- Generate new IPAs
- Use a text-to-speech engine to convert to audio
Generating our fake English IPA sequence is pretty straight forward. What you do is you take your Markov analysis, and run it backwards. First select a probable first sound, then ask the statistics what the most likely next sounds are and randomly select one of them (taking relative probabilities into account). Continue until you've generated a suitable long bit of sounds.
In our analysis we consider "end of word" to be a "sound", so we'll automatically get our output separated into words (and likewise for sentences).
Text to speech
Ok, so now we have a bunch of IPA that should sound like English. But how can we tell? The tedious and hard way to do it might be to learn how to pronounce all the IPA characters we've used and painstakingly learn each fake word and say it out loud. Possible, but not very appealing.
When I'd gotten this far, I looked into various text to speech systems. There are a few open source variants, but I wasn't terribly impressed with the realism of the generated sound. I'm sure it's usable enough for most purposes, but since what we're after is to know if it sounds natural… We need something better.
I dabbled a bit with MacOS's builtin voices, but it seems the new good voices used by Siri don't understand IPA. Some older voices do, kind of, but they're not very natural sounding.
I found Google's Cloud Text-to-Speech API , and thought I'd found what I was looking for. The generated audio when you enter normal text sound pretty good! So I tried giving it a bunch of IPA, but instead of speaking all of the phonemes, it used a few of them - likely the ones that it interpreted as normal characters. I did a bit of searching around, and it seems like they don't support phoneme input. Boo!
Next in the list of search results we find Amazon's Alexa. They've got an API for creating "skills", Alexa Skills Kit where we see that they do support phoneme input! If only there was a way to use the API without having to set up a developer account and create a "skill"… Oh well. I'm sure I'll have a use for that login sooner or later.
But wow, there were a lot of agreements, licenses and whatnot to approve before I got far enough to create my skill! Hopefully I won't be in too much trouble for using their tech to pronounce gibberish.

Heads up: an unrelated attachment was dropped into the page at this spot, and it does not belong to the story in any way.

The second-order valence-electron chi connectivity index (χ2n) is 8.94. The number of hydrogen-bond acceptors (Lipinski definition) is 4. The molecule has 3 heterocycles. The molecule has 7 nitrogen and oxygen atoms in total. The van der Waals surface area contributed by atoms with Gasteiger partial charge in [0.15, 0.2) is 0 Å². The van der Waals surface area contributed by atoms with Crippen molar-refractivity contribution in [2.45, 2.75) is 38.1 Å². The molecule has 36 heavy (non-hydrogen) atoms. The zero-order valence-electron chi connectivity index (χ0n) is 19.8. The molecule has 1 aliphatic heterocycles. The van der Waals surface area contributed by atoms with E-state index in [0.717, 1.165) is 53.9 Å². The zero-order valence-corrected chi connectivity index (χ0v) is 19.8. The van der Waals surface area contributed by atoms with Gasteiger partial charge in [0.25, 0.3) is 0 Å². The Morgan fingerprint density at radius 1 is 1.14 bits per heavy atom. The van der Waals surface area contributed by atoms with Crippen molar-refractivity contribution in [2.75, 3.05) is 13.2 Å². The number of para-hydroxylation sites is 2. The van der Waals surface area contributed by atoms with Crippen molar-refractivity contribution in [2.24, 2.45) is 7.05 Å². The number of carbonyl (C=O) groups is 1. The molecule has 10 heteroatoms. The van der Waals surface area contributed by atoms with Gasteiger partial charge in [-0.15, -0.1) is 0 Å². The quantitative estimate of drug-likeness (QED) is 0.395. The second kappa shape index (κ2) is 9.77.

On the alexa developer console, on the Test tab, I found something useful: the Voice & Tone sub-tab lets you enter SSML (Speech Synthesis Markup Language)!
We input this:
<speak> <phoneme alphabet="ipa" ph="ðɪs ˈmɔː tuː klaʊdz ɒv maɪn lɜːn miː ɹɒks ɪt æm ðaʊ diːmz tuː"></phoneme>. <phoneme alphabet="ipa" ph="aɪ ɹɪˈfɔː(ɹ)"></phoneme>. <phoneme alphabet="ipa" ph="ʃiː ˈsaʊn tɹuːm sʌt͡ʃən wiː kænɒt fɪəfəli tɪɹz ˈmɔː pleɪ"></phoneme>. <phoneme alphabet="ipa" ph="bɹɔːt ˈɛkst ðaɪ ˈnɪʃməntl̩ tɛkt ðiː teɪn pɑːt eɪ̯ ˈmʌnθ"></phoneme>. </speak>
And we can enjoy listening to Marklish!
Some carefully applied use of RogueAmoeba's Loopback , and we've captured the audio and put it in a file. Then ffmpeg can convert it to ogg and mp3 so that most people can hear it on this page. Let's hear it again!
So, there you have it: Marklish, a Markov-generated English-like language.
I note that some of the fake English is actually proper English, but that's only to be expected since a lot of words are both common and short - easily replicated by the random generator. Perhaps it would have been better to add a tweak to the generation, so that we skip any words that are known real words. But on the other hand, there are only so many short sound combinations possible - and we still want this to sound like English.
If you'd like to give it a try yourself, the messy code I've used to do this is available on Bitbucket . The code is a ball of mud, created by borrowing various bits and pieces of code from anywhere I could find it. Hopefully I haven't forgotten to note where I found the pieces… In any case, thanks to everyone who put their building blocks on the net for anyone to use to build things!